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Transatlantic Blog

Happy New Year: The minimum wage is practically irrelevant

This morning, as Americans go to work for the first Monday of the New Year, a growing number will see their wages rise to $15 an hour or more – thanks, not to higher minimum wage laws, but to the bustling free market. Increasingly, economists agree that in the frenetic labor market of 2020, the minimum wage has become virtually irrelevant.

No one disputes that workers are earning higher salaries in 2020, and the lowest earners have received the biggest boost. James Pethokoukis of AEI writes:

Average hourly earnings for all employees have increased by 3.1 percent over the past year, with earnings for production and nonsupervisory employees up 3.7 percent. Not bad given low inflation and, unfortunately, low productivity growth.

 

But perhaps the most encouraging data point is how the lowest-paid workers continue to experience faster wage growth than workers overall, which wasn’t the case in the first years of the post-Great Recession recovery.

Pethokoukis notes that unemployment stands at a 50-year low of 3.5 percent, and employment rates for prime-age workers 25 to 54 have returned to pre-recession levels.

But some claim wages are rising due to “pressure” from the Fight for $15 movement, which has induced a handful of cities to increase their minimum wage. Is this true?

The Federal Reserve Bank of Atlanta weighed this assertion in the balance and found it wanting.

The Fed compared the relative median wages of the states that increased their minimum wage between 2014 and 2019 to those that did not. (Interestingly, the states that did not alter their wage laws had a higher relative median wage.) Analysts found that both sets of states improved overall, regardless of legislation. This suggests that “the increased tightness of labor markets, or some other factor than hikes in state minimum wages, is playing a role in pushing up the pay for those in lower-wage jobs.”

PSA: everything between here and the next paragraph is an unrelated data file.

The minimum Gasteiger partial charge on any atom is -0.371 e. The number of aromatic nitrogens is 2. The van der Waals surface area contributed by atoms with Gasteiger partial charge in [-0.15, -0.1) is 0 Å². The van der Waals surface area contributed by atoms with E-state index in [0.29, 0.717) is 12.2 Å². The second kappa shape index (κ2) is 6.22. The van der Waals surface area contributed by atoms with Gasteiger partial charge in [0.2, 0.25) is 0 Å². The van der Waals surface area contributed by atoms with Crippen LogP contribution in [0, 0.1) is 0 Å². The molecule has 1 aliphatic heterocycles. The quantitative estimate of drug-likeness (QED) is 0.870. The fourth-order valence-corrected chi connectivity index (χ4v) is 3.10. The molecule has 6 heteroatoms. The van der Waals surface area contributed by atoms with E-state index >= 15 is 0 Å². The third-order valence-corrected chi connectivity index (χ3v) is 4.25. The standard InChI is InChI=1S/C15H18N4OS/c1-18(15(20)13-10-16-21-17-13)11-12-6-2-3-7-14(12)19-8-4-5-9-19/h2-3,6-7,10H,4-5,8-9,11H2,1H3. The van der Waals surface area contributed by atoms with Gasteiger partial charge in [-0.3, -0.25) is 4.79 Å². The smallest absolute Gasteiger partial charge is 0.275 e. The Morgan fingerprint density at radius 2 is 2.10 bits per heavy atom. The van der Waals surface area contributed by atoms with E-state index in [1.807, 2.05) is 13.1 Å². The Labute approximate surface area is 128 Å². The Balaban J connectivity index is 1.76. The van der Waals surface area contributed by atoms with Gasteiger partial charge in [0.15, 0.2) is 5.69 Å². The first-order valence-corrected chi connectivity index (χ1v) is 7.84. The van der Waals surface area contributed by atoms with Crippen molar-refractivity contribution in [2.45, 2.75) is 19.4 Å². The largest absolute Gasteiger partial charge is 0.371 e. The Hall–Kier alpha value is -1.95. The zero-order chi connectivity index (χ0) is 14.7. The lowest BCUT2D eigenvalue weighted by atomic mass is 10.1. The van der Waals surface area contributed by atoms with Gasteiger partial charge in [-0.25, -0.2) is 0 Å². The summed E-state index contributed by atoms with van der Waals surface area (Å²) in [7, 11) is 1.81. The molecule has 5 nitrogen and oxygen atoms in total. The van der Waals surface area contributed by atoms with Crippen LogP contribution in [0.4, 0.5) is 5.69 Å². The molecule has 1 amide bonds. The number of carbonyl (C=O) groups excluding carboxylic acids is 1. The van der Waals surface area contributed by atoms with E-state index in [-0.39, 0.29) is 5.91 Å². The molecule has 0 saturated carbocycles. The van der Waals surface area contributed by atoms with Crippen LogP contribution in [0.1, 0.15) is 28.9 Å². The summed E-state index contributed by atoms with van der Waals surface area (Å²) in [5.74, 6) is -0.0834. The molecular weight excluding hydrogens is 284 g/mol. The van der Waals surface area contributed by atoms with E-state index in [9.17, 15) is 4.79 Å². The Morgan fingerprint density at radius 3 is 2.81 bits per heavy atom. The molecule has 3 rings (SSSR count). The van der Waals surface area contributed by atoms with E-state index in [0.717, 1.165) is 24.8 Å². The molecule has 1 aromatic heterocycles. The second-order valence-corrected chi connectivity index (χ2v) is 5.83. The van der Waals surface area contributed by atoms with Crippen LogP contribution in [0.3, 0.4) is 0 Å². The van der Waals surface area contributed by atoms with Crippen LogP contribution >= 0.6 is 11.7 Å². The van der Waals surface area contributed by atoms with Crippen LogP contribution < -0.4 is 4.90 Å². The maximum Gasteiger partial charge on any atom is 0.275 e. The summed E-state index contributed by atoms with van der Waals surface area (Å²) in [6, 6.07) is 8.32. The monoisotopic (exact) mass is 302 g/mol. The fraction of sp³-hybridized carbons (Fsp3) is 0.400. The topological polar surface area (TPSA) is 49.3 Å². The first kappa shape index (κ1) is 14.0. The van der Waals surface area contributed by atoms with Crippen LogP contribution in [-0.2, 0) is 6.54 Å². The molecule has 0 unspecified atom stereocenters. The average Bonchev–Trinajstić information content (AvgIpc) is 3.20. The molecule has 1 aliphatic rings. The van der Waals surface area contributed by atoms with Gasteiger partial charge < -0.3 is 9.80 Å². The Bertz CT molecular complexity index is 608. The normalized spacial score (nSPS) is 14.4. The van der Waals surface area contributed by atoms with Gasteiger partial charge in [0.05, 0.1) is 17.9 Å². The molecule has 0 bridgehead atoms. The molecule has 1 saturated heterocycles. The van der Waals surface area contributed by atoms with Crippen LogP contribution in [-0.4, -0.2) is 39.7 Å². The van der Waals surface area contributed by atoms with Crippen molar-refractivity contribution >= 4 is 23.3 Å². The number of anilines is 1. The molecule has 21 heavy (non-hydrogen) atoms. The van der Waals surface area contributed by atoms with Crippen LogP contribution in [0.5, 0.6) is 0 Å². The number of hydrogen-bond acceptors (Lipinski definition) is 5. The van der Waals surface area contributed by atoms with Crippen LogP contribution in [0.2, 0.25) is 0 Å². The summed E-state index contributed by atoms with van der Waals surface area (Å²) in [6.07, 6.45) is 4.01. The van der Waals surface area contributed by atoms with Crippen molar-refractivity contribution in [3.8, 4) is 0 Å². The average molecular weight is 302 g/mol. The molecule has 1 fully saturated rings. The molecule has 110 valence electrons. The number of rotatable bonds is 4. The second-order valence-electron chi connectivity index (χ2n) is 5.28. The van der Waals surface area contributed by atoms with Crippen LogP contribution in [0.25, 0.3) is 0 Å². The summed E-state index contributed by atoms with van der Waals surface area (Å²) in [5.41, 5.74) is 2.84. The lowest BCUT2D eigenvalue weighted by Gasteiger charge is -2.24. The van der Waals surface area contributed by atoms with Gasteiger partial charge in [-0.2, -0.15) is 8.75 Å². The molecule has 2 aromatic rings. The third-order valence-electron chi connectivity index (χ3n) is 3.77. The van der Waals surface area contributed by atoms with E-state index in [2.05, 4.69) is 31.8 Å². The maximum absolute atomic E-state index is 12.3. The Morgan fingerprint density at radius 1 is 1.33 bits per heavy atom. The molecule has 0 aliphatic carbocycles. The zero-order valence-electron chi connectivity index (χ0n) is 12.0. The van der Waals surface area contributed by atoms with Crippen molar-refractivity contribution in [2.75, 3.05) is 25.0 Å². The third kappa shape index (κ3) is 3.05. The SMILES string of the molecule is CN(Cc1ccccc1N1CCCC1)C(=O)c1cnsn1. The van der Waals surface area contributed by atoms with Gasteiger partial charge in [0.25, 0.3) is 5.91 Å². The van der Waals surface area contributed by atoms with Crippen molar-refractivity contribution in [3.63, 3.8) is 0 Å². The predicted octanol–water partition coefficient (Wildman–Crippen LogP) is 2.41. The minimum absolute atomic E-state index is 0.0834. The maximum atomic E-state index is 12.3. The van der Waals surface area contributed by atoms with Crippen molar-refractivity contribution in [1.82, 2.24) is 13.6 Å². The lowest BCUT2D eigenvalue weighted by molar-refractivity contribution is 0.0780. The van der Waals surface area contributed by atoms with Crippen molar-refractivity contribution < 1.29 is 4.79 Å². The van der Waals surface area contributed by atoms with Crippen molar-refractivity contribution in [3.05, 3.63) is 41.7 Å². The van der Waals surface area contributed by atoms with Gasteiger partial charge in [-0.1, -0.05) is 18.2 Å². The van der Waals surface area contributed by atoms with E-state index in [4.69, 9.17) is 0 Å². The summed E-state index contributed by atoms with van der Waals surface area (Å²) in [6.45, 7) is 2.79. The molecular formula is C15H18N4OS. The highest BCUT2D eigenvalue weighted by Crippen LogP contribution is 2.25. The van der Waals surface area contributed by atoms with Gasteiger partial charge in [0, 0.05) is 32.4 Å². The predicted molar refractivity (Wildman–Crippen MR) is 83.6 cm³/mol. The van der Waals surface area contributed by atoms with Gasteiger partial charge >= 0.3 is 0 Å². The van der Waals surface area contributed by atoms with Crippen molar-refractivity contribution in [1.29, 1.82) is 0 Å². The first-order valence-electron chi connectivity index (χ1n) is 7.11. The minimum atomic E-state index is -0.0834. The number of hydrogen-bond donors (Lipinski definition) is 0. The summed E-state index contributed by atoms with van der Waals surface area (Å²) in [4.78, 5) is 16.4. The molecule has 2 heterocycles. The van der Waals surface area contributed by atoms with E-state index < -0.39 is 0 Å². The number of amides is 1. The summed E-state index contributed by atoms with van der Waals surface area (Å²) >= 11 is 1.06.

The U.S. economy has exploded, thanks to a bout of tax-cutting and deregulation that rewards investment. The resultant national prosperity has required employers from Sinclair Broadcasting, to Target, to Amazon to increase their minimum to $15 an hour voluntarily.

This reveals a little-appreciated fact: For all the Sturm und Drang over raising the minimum wage, almost no one collects the minimum wage.

Mark J. Perry of AEI quotes a Wall Street Journal article that, although the nation’s minimum wage has not budged from $7.25 an hour in a decade, today only “a tiny share of Americans, just 0.28% of the 156 million civilian workers earned the federal minimum last year [2018], according to the Labor Department. … Most of those employees were younger than 25 years old.”

Americans earning the minimum wage.

This accords with federal statistics. The Bureau of Labor Statistics found that, in November, average hourly earnings for all employees on private nonfarm payrolls rose to $28.29. In fact, the government states there is not a single industry in which the average hourly wage does not exceed $15 an hour. (Employees in the lowest-paid industry, leisure and hospitality, earn an average of $16.77 an hour. People in the information sector earn $42.29.)

Average hourly wages, November 2019.

The WSJ says, in this economy, the minimum wage teeters on the brink of becoming “irrelevant.”

Many well-intentioned people believe raising the minimum wage is an imperative of the Christian faith. Democratic presidential hopeful Pete Buttigieg has voiced this view.

Something can scarcely be a moral necessity, critical to the survival of millions, and irrelevant at the same time.  

Once again, economic interventionists miss the point: They assume laws create economic realities. But wages are rising, because employers must compete with one another for the most qualified workers. When corporations freely raise workers’ pay, it reflects real market conditions. Companies realize a pay hike is necessary to hire or retain the best talent, and they offer no more attractive a salary and benefits package than they can afford. They alone have this information; government neither has it nor seems to care.

When government artificially raises the minimum wage, it pressures the most vulnerable businesses and punishes economically weaker areas, leaving their workers – and citizens – jobless. The trauma of unemployment runs deeper than momentary salary reductions. “The absence of work damages the spirit, just as the absence of prayer damages practical activity,” said Pope Francis.

What matters to the poor is not higher minimum wage laws but higher wages. Economic freedom creates the prosperity that raises their pay. And less stultifying regulations will assure this productive bidding process continues to let all people use their God-given talents for the service of others.

(Photo credit: Mike Mozart. This photo has been cropped and modified. CC BY 2.0.)

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Rev. Ben Johnson is a senior editor at the Acton Institute. His work focuses on the principles necessary to create a free and virtuous society in the transatlantic sphere (the U.S., Canada, and Europe). He earned his Bachelor of Arts in History summa cum laude from Ohio University and was inducted into Phi Beta Kappa.